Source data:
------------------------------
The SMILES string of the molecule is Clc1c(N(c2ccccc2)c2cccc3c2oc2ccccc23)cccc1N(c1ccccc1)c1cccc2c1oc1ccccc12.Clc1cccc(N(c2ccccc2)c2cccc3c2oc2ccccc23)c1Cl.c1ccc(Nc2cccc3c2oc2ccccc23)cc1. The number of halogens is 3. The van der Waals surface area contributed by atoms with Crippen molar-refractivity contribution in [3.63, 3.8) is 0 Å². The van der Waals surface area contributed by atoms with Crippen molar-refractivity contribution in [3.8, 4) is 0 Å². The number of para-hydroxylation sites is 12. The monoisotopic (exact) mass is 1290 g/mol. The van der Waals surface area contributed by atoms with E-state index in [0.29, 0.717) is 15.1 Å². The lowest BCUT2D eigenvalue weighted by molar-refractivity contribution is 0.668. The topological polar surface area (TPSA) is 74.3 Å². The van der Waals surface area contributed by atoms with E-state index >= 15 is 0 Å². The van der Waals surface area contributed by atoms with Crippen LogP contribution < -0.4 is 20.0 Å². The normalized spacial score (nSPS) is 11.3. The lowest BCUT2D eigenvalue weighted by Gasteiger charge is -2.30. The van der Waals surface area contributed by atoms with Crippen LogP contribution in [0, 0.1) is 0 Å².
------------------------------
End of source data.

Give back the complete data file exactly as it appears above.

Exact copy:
The SMILES string of the molecule is Clc1c(N(c2ccccc2)c2cccc3c2oc2ccccc23)cccc1N(c1ccccc1)c1cccc2c1oc1ccccc12.Clc1cccc(N(c2ccccc2)c2cccc3c2oc2ccccc23)c1Cl.c1ccc(Nc2cccc3c2oc2ccccc23)cc1. The number of halogens is 3. The van der Waals surface area contributed by atoms with Crippen molar-refractivity contribution in [3.63, 3.8) is 0 Å². The van der Waals surface area contributed by atoms with Crippen molar-refractivity contribution in [3.8, 4) is 0 Å². The number of para-hydroxylation sites is 12. The monoisotopic (exact) mass is 1290 g/mol. The van der Waals surface area contributed by atoms with E-state index in [0.29, 0.717) is 15.1 Å². The lowest BCUT2D eigenvalue weighted by molar-refractivity contribution is 0.668. The topological polar surface area (TPSA) is 74.3 Å². The van der Waals surface area contributed by atoms with E-state index >= 15 is 0 Å². The van der Waals surface area contributed by atoms with Crippen LogP contribution < -0.4 is 20.0 Å². The normalized spacial score (nSPS) is 11.3. The lowest BCUT2D eigenvalue weighted by Gasteiger charge is -2.30. The van der Waals surface area contributed by atoms with Crippen LogP contribution in [0, 0.1) is 0 Å².